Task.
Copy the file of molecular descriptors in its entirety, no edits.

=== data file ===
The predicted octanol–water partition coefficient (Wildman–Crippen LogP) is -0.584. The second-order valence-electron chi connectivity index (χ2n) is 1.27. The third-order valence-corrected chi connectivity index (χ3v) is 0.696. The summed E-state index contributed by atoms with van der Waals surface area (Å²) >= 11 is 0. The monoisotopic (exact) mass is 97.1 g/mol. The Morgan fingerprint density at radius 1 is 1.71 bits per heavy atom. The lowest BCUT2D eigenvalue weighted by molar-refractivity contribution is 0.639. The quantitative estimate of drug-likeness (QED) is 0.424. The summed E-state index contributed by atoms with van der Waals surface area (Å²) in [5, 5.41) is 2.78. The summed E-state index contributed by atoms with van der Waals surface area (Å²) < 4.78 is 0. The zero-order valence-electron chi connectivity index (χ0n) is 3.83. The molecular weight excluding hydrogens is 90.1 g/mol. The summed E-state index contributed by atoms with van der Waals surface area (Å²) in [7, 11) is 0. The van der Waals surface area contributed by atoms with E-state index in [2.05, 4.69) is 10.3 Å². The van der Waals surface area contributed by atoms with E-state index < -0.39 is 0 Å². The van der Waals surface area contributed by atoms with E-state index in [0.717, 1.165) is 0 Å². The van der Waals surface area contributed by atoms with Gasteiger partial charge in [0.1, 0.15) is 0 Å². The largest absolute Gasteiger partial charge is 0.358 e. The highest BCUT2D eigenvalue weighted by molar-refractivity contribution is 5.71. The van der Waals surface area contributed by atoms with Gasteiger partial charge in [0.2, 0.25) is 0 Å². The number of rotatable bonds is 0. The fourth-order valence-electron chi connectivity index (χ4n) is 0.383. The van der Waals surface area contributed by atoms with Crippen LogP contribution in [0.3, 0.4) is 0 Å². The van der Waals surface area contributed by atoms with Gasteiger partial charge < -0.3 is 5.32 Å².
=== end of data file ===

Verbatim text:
The predicted octanol–water partition coefficient (Wildman–Crippen LogP) is -0.584. The second-order valence-electron chi connectivity index (χ2n) is 1.27. The third-order valence-corrected chi connectivity index (χ3v) is 0.696. The summed E-state index contributed by atoms with van der Waals surface area (Å²) >= 11 is 0. The monoisotopic (exact) mass is 97.1 g/mol. The Morgan fingerprint density at radius 1 is 1.71 bits per heavy atom. The lowest BCUT2D eigenvalue weighted by molar-refractivity contribution is 0.639. The quantitative estimate of drug-likeness (QED) is 0.424. The summed E-state index contributed by atoms with van der Waals surface area (Å²) in [5, 5.41) is 2.78. The summed E-state index contributed by atoms with van der Waals surface area (Å²) < 4.78 is 0. The zero-order valence-electron chi connectivity index (χ0n) is 3.83. The molecular weight excluding hydrogens is 90.1 g/mol. The summed E-state index contributed by atoms with van der Waals surface area (Å²) in [7, 11) is 0. The van der Waals surface area contributed by atoms with E-state index in [2.05, 4.69) is 10.3 Å². The van der Waals surface area contributed by atoms with E-state index < -0.39 is 0 Å². The van der Waals surface area contributed by atoms with E-state index in [0.717, 1.165) is 0 Å². The van der Waals surface area contributed by atoms with Gasteiger partial charge in [0.1, 0.15) is 0 Å². The largest absolute Gasteiger partial charge is 0.358 e. The highest BCUT2D eigenvalue weighted by molar-refractivity contribution is 5.71. The van der Waals surface area contributed by atoms with Gasteiger partial charge in [0.2, 0.25) is 0 Å². The number of rotatable bonds is 0. The fourth-order valence-electron chi connectivity index (χ4n) is 0.383. The van der Waals surface area contributed by atoms with Crippen LogP contribution in [0.3, 0.4) is 0 Å². The van der Waals surface area contributed by atoms with Gasteiger partial charge < -0.3 is 5.32 Å².